Geisel was born 1904, passing away September 24, 1991 at the age of 87.

Seuss book

Dave Naylor is the News Editor of the Western Standard
dnaylor@westernstandardonline.com
Twitter.com/nobby7694

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Chinese-Canadians were working to contain COVID weeks before feds sounded alarms

The Commons public safety committee was told one MP said he learned of the risk not from the feds, but organizers of a Chinese-Canadian fundraiser in his BC riding.

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Some Canadians of Chinese descent learned and acted on the dangers of COVID-19 more than a month before the Public Health Agency started sounding warnings.

The Commons public safety committee was told Monday, one MP said he learned of the coronavirus risk not from the feds, but organizers of a Chinese-Canadian fundraiser in his BC riding.

“I just want to relate a story in my riding,” said Conservative MP Tako Van Popta (Langley-Aldergrove, B.C.).

“My first exposure to the virus – we weren’t even calling it COVID-19 at the time – was in January of 2020, six weeks before the World Health Organization declared Covid-19 to be a pandemic.

“There was a scheduled Chinese New Year here in my riding that I was going to attend. It was cancelled because people from the Chinese community here in my riding of Langley-Aldergrove, which is quite a significant community, said, ‘There’s something going on in China. We want to stop that, so we’re going to cancel this meeting.’”

A Chinese New Year celebration was to be held January 25, put on by The Langley Chinese Association.

But the group warned of “the coronavirus concern” and refunded all tickets.

“It’s just so sad but we do believe it is the smart thing to do,” one organizer told the Langley Advance Times that day.

“It is just getting worse and worse.”

The PHA at the time said there was little chance of a pandemic in Canada.

The Agency in memos said “the risk of this virus within Canada continues to remain low at this time” as late as March 9, two days before the World Health Organization declared a global pandemic.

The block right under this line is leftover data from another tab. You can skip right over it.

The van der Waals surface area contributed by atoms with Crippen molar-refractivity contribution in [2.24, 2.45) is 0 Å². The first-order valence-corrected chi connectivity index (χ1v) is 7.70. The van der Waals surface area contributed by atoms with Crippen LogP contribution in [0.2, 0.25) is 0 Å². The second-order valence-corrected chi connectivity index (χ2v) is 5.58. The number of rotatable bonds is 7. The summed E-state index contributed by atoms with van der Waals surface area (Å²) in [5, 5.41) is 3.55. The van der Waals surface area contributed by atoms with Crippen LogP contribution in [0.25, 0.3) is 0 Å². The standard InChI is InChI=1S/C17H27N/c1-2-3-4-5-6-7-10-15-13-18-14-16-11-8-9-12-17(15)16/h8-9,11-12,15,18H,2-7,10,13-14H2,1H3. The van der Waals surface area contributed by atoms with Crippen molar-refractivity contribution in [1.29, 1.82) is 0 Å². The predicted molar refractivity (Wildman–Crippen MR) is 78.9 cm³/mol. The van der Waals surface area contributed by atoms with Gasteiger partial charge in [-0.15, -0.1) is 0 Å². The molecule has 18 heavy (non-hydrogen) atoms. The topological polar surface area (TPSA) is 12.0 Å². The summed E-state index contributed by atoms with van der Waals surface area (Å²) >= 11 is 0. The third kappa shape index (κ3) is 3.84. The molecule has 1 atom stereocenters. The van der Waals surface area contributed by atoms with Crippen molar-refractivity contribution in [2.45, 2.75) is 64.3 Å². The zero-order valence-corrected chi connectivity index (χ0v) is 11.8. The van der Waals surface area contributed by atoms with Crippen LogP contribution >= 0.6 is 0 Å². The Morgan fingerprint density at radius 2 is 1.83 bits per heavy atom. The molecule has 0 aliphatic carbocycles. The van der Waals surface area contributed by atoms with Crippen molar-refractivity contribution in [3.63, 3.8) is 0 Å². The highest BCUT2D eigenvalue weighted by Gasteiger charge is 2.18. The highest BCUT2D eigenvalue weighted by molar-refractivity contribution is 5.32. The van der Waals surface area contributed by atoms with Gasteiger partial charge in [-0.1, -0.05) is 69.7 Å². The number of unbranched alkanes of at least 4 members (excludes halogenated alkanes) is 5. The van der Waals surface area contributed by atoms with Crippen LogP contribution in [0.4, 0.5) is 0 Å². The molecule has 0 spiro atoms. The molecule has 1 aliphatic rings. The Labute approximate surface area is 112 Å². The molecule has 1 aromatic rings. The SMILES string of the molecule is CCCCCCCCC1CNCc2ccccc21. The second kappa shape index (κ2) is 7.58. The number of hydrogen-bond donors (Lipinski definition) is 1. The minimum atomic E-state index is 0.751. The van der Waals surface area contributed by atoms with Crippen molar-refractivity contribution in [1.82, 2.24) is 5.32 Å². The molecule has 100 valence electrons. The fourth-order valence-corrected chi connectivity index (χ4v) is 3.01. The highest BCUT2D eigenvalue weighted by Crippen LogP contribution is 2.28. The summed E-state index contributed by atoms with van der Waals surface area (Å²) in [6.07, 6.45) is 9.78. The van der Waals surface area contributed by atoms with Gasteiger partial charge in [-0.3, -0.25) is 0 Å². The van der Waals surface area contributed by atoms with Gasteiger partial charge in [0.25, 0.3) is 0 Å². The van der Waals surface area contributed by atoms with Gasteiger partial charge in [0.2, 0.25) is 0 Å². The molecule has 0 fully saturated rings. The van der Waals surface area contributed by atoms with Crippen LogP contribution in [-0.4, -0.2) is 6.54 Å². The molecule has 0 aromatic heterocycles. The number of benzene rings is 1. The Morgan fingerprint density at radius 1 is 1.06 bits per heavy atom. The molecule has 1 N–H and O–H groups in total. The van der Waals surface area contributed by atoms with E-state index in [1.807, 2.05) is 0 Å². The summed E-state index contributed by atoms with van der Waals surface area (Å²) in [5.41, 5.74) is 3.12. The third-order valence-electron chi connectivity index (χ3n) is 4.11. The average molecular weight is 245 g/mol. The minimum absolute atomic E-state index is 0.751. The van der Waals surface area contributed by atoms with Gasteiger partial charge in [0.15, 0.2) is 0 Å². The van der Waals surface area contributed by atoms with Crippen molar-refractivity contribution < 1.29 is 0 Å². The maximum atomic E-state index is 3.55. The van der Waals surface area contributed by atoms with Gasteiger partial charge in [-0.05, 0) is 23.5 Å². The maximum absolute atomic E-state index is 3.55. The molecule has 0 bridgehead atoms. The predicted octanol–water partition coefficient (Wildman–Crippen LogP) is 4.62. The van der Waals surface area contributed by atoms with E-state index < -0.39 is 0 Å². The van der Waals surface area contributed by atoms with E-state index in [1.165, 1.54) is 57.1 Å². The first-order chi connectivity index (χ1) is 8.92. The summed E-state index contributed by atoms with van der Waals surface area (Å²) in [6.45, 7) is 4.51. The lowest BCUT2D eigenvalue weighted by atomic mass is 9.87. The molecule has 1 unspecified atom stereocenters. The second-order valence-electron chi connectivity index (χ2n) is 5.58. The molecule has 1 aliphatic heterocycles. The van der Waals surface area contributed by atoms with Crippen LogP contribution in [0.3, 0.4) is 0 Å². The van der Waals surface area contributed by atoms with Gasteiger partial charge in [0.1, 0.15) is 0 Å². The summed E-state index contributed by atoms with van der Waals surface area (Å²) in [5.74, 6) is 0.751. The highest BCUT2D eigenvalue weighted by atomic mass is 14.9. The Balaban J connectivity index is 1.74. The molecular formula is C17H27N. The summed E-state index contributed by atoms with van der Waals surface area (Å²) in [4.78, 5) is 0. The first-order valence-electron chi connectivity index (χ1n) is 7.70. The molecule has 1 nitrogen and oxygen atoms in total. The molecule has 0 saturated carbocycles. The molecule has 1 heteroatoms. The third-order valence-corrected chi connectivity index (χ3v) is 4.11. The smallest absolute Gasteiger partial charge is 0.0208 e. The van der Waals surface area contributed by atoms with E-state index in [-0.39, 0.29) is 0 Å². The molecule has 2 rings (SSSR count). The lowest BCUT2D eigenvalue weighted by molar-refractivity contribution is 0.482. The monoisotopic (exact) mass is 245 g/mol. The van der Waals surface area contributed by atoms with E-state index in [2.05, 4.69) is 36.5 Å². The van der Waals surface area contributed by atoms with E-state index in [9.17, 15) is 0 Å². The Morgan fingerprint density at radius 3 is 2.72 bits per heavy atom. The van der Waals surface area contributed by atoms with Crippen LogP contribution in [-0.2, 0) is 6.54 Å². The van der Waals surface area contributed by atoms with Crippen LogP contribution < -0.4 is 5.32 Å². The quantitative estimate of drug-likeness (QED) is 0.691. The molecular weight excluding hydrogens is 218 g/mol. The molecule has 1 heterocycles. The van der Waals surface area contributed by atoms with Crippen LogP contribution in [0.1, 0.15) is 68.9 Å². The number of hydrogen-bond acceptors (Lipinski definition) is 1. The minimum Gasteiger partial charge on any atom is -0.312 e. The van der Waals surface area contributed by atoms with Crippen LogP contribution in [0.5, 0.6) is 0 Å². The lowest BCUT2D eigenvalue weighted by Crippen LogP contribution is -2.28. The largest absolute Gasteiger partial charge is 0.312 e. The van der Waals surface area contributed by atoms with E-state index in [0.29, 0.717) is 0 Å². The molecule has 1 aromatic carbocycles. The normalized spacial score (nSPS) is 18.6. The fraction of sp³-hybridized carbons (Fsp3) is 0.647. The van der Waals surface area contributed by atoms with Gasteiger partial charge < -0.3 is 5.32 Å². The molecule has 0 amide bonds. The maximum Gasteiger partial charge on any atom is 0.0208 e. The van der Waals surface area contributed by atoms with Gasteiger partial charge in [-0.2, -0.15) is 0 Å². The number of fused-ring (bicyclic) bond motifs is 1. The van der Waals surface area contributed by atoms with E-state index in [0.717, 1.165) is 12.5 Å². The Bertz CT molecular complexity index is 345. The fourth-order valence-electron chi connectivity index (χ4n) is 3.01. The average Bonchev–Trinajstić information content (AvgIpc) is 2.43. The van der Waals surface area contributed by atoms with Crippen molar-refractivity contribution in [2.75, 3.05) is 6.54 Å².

A day after that proclamation on March 12 , the PHA hosted a scheduled Ottawa convention of epidemiologists at a biannual Canadian Immunization Conference.

The cost of hosting the event was $319,167.

The event even came after Prime Minister Justin Trudeau urged people to “figure out how to stay home from work and work from home.”

Government waited until last March 18 to restrict all foreign air travelers from Canada except permanent residents and U.S. citizens.

Orders requiring all returning Canadians to quarantine for two weeks were not issued until March 26.

“This has been with us for thirteen months, and the Liberal government has been very, very slow in securing our borders,” said Van Popta.

Dave Naylor is the News Editor of the Western Standard
dnaylor@westernstandardonline.com
Twitter.com/nobby7694

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Feds considered buying GM plant to make electric cars

GM said it was shuttering its plant in Oshawa in 2018 after more than 100 years

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A plan by cabinet to buy a closed GM plant and start building electric cars has be shelved.

Blacklock’s Reporter said internal memos show supporters of the plan had urged the Liberal government to purchase the plant to make all-Canadian vehicles.

“We seem to have some pretty fundamental differences of opinion about the role of industry and the private sector in all of this,” a political aide to then-Industry Minister Navdeep Bains wrote in an April 14, 2020 email.

GM said it was shuttering it’s plant in Oshawa in 2018 after more than 100 years.

The announcement drew some anger because it followed a $10.8 billion bailout of General Motors by federal and Ontario taxpayers in 2009.

An organization called Green Jobs Oshawa and members of the NDP caucus petitioned the government to take over the plant.

“The general concept is that the GM Oshawa workforce would be tapped to make electric vehicles and the government should bankroll this transformation,” said one staff memo.

“The specifics of the proposal have always been a moving target.

“The dollar figure was north of $1 billion and some versions of the proposal called for the Government of Canada to buy the plant outright from General Motors.”

“Are we considering the proposal?” asked Sabrina Kim, then-director of communications in the Prime Minister’s Office.

“No,” replied Sam Eberlee, a special assistant at the industry department.

“They seem to be making their pitch through petitions and headlines.”

“Discussions with General Motors Canada on the retooling are ongoing. We have a good story to tell on supply side work with the auto sector.”

The company received a $10 million contract last March to retool a plant to manufacture high-grade N95 pandemic masks.

GM also announced last November it would reopen the Oshawa factory by 2022 to manufacture Silverado and Sierra pickup trucks.

On October 8, cabinet gave a $295-million grant to Ford Motor Company of Canada to produce electric vehicles in Oakville, Ont.

“This is a win-win,” Prime Minister Justin Trudeau told reporters at the time.

Electric vehicles account for just three percent of sales nationwide despite $5,000 federal rebates.

Dave Naylor is the News Editor of the Western Standard
dnaylor@westernstandardonline.com
Twitter.com/nobby7694